Feeding the Troops: Local Grain Supply on the Northern Frontier

Miller, Keith Baird (2000) Feeding the Troops: Local Grain Supply on the Northern Frontier. MPhil(R) thesis, University of Glasgow.

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The regular and reliable supply of food products must have been a matter of constant concern to the Roman army both when on campaign and when in garrison in occupied territory. Whilst much of this was meat, dairy products, wine, oil and vegetables the vast bulk consisted of grain. As most of the Roman army in Britain was stationed in the north of the country this is thought to have placed a considerable burden on an area hitherto considered relatively impoverished. However, the deployment of troops and the occupation of the forts north of the Tyne-Solway isthmus varied considerably through time. This variation in the numbers of soldiers deployed during the intermittent and often brief periods of occupation must have influenced the magnitude of the grain requirements at any one time. The nature of the late Iron Age economy and the local capacity to provide an adequate supply of grain has been much debated in recent years not least because of the generally poor survival of organic remains in northern soils. It has therefore, been generally assumed that the adverse climate meant the army was forced to obtain its grain supply by importing it from more fertile regions further south. However, extensive tracts of ploughing and field systems in the aerial photographic record and the ubiquity of quern stones recovered from excavations indicate that grain was an important part of the native economy. Furthermore, it seems likely that local supply was organised wherever possible in view of the high cost, low carrying capacity and relative slowness of overland transport in the ancient world. Greater awareness of the need for environmental sampling over the last twenty years has provided a corpus of new information to be scrutinised. The analyses of a number of charred and waterlogged seed assemblages from a range of indigenous native sites in the area between Hadrian's Wall and the Scottish Highlands, contemporary with the Roman occupation, are compared with assemblages from military sites to ascertain if local supply was possible. The predominance of barley at all of the sites examined suggests that this requirement was easily obtainable. Moreover it is contended that as well as feeding animals more barley was eaten by soldiers than hitherto acknowledged. It is also shown that wheat growing was more prevalent than previously supposed. Wheat was grown in the more favourable areas, in eastern districts where conditions of temperature and precipitation were more conducive. Emmer is the predominant wheat species in the north and occurs in proportionately greater quantity at northern forts implying a local source of supply. Spelt the most numerous wheat species found at Roman forts is only a minor crop on indigenous native settlements therefore, it is suggested that some supply from further south would have been necessary to fully meet the grain requirement of the army in all periods of occupation. Bread wheat the most often attested wheat species in the literary sources is recovered in such insignificant quantity in the first and second centuries AD that its importance is overestimated and it only becomes important in the later Roman Period. The siting of Roman forts is significant, though they are placed primarily for tactical reasons, concerning the control of movement along natural corridors, it seems to be no accident that they were also situated in more fertile regions. This indicates perhaps a deliberate concern to ensure that control was maintained over land that had the ability or potential to sustain Roman garrisons. The Roman impact on the northern part of Britain was limited, operating within a framework of continuity and gradual development. The evidence currently available indicates no discernible disruption or major change. Where changes did take place, they do so within a longer timescale and are thus difficult to attribute to the Roman presence. This is probably a consequence of the short duration and intermittent nature of the occupation north of the Tyne-Solway isthmus.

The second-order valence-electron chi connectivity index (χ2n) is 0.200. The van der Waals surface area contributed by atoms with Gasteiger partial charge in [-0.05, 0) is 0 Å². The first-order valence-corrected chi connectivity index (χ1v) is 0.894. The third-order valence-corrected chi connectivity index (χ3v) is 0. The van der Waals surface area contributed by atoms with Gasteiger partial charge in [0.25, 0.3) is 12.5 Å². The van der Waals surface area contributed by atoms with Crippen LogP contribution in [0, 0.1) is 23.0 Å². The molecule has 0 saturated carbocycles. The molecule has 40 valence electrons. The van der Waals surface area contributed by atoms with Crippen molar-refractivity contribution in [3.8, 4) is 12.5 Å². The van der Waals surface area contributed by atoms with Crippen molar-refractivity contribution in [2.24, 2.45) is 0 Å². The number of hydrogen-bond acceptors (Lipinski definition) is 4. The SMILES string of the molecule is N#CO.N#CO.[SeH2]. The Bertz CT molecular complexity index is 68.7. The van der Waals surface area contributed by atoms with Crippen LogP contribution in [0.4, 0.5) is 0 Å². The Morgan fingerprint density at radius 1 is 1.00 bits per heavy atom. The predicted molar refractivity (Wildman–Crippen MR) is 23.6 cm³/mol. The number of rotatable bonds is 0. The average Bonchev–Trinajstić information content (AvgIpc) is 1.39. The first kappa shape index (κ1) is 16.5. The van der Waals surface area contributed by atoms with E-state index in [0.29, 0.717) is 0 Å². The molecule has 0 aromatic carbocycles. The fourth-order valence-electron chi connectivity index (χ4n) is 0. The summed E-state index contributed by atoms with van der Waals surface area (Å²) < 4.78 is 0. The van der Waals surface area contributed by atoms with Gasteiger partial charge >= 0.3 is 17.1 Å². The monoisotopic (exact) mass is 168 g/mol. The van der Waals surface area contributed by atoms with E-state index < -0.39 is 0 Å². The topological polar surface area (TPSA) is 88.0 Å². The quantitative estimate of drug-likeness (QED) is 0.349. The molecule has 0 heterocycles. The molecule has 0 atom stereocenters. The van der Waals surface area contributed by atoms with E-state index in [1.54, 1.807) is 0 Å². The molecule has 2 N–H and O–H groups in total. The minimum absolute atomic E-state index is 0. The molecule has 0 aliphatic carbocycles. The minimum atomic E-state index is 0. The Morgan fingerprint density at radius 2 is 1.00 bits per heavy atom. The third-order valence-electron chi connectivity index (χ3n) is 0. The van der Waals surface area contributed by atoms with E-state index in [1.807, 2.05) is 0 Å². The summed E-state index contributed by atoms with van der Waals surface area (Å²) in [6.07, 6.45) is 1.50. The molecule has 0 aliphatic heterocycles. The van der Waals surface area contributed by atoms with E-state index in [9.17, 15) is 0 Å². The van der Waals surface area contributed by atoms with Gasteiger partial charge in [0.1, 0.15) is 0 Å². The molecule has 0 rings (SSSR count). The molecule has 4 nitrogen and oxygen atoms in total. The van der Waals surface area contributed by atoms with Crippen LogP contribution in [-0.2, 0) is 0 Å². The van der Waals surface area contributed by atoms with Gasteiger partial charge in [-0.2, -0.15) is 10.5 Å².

Item Type: Thesis (MPhil(R))
Qualification Level: Masters
Additional Information: Adviser: Jennifer Miller
Keywords: Archaeology, Military history
Date of Award: 2000
Depositing User: Enlighten Team
Unique ID: glathesis:2000-76126
Copyright: Copyright of this thesis is held by the author.
Date Deposited: 19 Dec 2019 09:15
Last Modified: 19 Dec 2019 09:15
URI: https://theses.gla.ac.uk/id/eprint/76126

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